The ideal project team comprises a homeowner, architect, builder and designer who respect and understand each other’s expertise, according to Tim Barstad of TKP Architects. One person who approaches a project with “an attitude of superiority” can be harmful, he said, “whereas if you recognize that other people have something really important to offer, you can capitalize on that and benefit from each other’s expertise.”
However, sometimes it just doesn’t work out. Dave Mosely of Rosewater Construction has had to drop projects because of poor performance and bad behavior on the part of another team member.
“Usually, by the time you figure it out, you’re pretty far down the road,” Mosely said. “To tell your owner, ‘You need to fire this person,’ is tricky in and of itself. Then you’re back to square one; you’ve got to get somebody else in there to get up to speed really fast and try to pick up a fumbled ball and run with it.”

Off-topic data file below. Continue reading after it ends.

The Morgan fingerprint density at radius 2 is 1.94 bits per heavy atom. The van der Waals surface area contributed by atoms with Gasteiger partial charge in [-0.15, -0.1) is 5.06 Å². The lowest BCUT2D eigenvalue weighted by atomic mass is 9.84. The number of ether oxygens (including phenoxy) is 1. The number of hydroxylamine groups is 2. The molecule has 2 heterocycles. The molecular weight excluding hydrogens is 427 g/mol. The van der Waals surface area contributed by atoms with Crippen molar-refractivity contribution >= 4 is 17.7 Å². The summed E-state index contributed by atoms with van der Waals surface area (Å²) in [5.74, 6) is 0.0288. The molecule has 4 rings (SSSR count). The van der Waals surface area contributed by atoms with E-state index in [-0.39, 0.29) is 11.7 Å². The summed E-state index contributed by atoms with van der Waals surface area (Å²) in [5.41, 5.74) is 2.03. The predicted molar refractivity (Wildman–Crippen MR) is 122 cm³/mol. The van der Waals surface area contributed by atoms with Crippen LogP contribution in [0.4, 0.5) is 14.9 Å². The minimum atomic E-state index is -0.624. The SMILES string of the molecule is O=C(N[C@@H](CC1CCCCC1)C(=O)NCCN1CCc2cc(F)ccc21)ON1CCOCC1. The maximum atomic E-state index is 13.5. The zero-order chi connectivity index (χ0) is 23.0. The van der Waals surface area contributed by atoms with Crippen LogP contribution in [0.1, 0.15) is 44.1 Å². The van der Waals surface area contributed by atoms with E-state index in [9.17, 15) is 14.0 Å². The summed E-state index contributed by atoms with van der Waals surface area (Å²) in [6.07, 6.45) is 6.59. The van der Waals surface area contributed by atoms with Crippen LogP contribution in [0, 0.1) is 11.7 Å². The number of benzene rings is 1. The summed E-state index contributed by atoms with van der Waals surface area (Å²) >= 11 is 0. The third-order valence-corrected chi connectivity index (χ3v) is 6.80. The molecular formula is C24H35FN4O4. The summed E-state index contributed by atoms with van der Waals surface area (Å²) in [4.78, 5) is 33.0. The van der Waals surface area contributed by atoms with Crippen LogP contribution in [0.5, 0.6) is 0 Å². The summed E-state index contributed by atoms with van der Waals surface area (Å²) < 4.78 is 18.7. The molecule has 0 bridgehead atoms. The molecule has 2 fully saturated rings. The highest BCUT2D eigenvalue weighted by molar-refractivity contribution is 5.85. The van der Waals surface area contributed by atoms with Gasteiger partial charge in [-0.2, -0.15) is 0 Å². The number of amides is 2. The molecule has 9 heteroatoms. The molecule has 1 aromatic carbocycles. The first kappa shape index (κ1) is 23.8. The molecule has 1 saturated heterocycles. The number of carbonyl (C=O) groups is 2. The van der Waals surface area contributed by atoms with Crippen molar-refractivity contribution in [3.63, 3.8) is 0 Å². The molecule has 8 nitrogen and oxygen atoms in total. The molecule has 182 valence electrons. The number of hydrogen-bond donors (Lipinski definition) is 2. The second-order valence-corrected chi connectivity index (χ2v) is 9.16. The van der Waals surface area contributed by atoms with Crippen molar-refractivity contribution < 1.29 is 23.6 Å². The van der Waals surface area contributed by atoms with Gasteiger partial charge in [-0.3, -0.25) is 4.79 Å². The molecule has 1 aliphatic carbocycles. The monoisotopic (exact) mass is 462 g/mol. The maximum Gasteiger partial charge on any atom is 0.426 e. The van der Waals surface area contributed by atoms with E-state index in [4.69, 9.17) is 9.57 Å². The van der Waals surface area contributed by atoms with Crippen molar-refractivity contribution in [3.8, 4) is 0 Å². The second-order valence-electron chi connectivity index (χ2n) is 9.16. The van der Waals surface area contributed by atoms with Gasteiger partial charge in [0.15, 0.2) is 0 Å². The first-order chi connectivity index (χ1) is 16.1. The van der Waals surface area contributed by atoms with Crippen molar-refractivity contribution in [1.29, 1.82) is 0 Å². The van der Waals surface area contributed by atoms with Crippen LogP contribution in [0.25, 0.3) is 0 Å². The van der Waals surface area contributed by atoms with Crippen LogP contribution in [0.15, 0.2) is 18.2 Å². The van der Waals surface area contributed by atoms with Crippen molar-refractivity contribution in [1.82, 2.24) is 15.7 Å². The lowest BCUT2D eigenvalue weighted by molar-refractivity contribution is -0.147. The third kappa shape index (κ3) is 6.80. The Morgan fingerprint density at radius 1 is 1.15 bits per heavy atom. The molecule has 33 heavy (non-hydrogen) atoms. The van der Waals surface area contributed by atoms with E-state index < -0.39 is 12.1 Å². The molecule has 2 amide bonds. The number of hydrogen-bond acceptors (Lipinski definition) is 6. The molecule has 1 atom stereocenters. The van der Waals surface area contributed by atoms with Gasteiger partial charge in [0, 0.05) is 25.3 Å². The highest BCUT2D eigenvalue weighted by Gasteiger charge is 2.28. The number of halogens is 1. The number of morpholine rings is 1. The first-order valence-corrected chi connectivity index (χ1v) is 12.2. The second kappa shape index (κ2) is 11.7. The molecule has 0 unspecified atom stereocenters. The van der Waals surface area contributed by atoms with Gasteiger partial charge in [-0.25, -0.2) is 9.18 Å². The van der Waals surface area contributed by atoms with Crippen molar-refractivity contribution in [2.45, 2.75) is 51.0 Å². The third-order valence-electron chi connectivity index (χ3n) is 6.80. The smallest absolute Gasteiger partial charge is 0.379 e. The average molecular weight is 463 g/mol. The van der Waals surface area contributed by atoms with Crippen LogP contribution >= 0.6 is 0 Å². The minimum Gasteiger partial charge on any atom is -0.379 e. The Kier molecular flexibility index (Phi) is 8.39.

Mosely described one project that stretched out over two and a half years, five designers and three architects.
“We were the second contractor,” he said. “We were the only survivor out of it.”
Though the project was eventually finished, it bears the mark of all the different people who were involved.
“The house is super lavishly done, but to me it’s schizophrenic. It has all these different design people who were involved.”
Jodi Wills of Root Interiors reiterated the importance of cohesiveness in design. She said she and her team might do smaller projects across the whole home, like designing lighting packages or choosing tile for multiple rooms, but even that is not ideal.
“We won’t go in and design incrementally. We do the whole thing or we don’t do it,” she said